The Department of Parks and Wildlife (DPaW) recognises that Aboriginal people are the traditional custodians of the lands and waters that it manages, and supports Aboriginal people connecting with country. The ability to carry out cultural activities on country is an important part of Aboriginal culture and connection to the land.
Recent changes to the law have extended opportunities for Aboriginal people to access DPaW-managed lands and waters to carry out customary activities.
Activities are considered to be done for an Aboriginal customary purpose if they involve traditional practices to do with:
No activity is considered customary if it is done for financial gain or reward.
The types of customary activities Aboriginal people are now able to do on DPaW -managed lands and waters include:
None of the changes to the law affect native title rights and interests.
A copy of DPaW’s Policy on Aboriginal Customary Activities can be found at
If you have any questions contact:
Aboriginal Heritage Unit
17 Dick Perry Avenue
Kensington, WA 6151
Locked Bag 104
Bentley Delivery Centre, WA 6983
P: (08) 9334 0283
There are some circumstances and places where customary activities could have significant impacts on environmentally sensitive areas or on public safety. To manage these impacts, written permission from the local DPaW office is needed for some activities in some places. See DPaW’s brochure for Aboriginal customary activities1.79 MB to find out more information.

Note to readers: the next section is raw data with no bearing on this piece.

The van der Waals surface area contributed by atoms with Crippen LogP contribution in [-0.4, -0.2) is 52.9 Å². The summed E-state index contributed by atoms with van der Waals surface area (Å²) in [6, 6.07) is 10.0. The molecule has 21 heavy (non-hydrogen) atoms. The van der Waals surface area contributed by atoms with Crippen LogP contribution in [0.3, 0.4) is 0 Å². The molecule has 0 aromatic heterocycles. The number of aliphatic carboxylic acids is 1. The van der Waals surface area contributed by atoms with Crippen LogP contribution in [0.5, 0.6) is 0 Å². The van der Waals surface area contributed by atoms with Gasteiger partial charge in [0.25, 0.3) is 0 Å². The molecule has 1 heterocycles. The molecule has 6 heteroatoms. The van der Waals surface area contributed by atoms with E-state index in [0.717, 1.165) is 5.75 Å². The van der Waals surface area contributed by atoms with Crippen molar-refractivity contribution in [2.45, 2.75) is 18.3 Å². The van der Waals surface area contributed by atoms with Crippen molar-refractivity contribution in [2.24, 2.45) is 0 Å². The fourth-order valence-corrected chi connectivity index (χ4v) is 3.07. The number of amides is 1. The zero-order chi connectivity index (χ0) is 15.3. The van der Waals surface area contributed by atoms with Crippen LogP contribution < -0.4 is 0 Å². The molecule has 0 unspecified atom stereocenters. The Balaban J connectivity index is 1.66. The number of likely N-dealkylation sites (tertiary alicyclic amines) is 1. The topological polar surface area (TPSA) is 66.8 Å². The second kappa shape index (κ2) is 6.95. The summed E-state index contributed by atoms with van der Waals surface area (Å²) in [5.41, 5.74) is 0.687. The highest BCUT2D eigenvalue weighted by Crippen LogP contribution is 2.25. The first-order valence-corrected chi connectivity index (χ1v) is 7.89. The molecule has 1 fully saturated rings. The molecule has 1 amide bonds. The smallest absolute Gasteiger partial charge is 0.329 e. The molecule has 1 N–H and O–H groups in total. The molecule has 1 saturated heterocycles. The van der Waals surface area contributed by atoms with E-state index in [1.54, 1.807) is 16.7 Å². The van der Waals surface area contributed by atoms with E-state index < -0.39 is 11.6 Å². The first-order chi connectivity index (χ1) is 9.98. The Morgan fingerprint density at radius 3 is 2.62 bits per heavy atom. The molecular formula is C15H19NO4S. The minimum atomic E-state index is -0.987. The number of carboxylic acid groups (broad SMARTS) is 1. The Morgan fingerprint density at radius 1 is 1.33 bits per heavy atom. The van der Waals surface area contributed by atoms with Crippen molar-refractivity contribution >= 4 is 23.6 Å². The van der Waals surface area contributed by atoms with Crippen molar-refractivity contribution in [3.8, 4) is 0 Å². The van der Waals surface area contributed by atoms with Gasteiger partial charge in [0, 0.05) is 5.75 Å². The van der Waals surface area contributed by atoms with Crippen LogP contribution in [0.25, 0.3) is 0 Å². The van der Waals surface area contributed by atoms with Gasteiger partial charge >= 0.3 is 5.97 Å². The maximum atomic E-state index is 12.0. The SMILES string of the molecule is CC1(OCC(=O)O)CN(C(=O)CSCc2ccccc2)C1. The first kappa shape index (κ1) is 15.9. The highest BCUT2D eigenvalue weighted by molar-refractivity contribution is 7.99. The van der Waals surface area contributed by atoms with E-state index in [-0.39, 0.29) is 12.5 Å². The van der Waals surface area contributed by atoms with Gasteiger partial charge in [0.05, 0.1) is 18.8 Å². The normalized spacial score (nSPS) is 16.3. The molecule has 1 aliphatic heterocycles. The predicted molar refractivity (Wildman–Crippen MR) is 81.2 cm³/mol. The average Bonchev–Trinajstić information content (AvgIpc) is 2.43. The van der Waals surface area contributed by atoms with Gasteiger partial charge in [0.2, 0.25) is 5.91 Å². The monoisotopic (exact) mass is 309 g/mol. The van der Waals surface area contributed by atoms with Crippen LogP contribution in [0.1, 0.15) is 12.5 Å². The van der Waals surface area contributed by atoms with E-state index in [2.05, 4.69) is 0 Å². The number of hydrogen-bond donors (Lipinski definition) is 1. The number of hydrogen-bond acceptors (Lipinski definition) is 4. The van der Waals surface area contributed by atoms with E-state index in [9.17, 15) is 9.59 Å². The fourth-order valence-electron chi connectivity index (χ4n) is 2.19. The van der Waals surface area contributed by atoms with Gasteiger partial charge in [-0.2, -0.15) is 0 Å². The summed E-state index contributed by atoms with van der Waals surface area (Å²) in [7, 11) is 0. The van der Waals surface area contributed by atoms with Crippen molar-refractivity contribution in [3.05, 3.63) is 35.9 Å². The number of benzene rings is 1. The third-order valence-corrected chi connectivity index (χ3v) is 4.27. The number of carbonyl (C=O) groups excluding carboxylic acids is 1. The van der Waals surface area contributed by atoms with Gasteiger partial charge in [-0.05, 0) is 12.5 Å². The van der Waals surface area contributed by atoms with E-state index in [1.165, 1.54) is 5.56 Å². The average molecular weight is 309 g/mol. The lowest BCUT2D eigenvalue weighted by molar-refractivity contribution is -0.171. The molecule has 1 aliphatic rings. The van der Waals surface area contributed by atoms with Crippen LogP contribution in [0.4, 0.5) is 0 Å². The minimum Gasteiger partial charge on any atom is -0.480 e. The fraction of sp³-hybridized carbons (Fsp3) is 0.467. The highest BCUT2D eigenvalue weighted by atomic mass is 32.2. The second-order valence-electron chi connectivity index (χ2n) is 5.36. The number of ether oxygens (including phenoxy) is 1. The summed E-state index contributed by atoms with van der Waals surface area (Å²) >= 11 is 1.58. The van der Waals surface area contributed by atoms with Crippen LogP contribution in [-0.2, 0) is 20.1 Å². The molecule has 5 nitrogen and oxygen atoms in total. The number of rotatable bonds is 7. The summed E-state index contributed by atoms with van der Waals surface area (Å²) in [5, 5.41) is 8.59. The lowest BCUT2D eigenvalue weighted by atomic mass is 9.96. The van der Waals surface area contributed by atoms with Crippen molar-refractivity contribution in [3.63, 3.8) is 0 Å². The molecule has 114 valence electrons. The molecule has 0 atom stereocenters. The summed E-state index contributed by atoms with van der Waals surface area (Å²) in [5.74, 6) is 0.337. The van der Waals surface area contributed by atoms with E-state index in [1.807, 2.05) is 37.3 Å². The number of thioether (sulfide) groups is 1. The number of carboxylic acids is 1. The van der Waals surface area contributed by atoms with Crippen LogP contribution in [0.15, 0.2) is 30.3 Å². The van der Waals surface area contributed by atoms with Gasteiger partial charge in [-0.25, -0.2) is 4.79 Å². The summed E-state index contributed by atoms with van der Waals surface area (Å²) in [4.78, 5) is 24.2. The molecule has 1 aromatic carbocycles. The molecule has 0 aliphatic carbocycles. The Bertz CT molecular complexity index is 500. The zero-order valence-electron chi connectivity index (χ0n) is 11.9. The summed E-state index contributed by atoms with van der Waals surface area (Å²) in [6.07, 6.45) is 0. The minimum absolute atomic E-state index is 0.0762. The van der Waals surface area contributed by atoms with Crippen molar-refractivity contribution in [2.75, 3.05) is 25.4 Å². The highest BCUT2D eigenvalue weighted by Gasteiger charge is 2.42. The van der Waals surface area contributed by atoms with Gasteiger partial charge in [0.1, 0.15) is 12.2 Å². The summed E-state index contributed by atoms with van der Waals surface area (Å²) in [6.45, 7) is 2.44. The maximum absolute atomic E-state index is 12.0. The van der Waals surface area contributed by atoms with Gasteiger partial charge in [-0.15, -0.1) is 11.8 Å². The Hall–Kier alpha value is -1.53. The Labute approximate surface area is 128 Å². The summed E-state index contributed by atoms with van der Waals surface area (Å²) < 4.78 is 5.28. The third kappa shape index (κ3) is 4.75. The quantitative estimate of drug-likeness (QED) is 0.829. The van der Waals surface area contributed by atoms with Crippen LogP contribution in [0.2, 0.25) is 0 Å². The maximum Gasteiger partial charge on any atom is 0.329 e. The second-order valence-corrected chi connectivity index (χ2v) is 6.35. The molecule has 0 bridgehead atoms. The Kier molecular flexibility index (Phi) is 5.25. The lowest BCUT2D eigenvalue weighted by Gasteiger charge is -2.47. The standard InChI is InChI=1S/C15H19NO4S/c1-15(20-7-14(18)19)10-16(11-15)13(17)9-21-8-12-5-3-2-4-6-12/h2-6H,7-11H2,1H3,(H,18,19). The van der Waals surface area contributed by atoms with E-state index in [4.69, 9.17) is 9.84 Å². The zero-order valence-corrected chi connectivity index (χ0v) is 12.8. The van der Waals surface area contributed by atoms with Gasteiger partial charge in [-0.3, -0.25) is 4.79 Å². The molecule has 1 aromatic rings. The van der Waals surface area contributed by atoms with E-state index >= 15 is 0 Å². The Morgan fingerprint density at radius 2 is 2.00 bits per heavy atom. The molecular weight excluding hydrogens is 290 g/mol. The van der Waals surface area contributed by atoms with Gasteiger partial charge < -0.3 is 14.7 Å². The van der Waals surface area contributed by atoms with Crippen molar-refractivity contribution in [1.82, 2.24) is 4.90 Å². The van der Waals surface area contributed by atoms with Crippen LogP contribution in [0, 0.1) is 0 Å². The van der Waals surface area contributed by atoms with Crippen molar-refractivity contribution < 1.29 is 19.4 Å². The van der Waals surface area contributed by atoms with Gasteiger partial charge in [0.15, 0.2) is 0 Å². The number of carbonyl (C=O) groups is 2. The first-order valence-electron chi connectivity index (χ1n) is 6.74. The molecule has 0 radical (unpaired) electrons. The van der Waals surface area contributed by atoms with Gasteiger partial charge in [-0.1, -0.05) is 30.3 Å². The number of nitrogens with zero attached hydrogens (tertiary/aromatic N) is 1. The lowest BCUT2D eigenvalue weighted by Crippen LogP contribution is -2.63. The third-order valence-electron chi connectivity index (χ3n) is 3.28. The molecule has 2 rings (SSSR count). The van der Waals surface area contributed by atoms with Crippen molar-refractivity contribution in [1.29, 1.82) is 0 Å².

Detailed information on customary activities in DPaW-managed land can be found in DPaW's Guide to Aboriginal customary activities3.52 MB.
General questions and answers about Aboriginal customary activities can be found in the DPaW Aboriginal customary activity FAQ sheet163.17 KB.
To find the legislation behind Aboriginal customary activities see section 103A of the Conservation and Land Management Act 1984 , section 23 of the Wildlife Conservation Act 1950 , part 10 of the Conservation and Land Management Regulations 2002, regulation 131 of the Forest Management Regulations 1993 or regulations 63-65 of the Wildlife Conservation Regulations 1970 .
To apply for written permission, Aboriginal people should contact their local DPaW office or complete the application form and fax, post or hand it in to DPaW.
Animals and plants that are rare threatened or in need of special protection can only be taken with written permission. Exemptions exist for dugong, turtle and crocodile. To find out more, view the Threatened species and communities page.
To find out exactly where the metropolitan regions of the Perth and Peel region are, visit http://www.planning.wa.gov.au/640.asp.
Only people with firearms licences are allowed to use guns on DPaW -managed land. It is illegal to have or use an unlicensed firearm, or to have a firearm licence that has expired. It is the responsibility of the person hunting to make sure they shoot safely in accordance with the Firearms Act. For more information on applying for a firearms licence, visit: www.police.wa.gov.au/Ourservices/PoliceLicensingServices/Firearms/Licenceapplications/tabid/1905/Default.aspx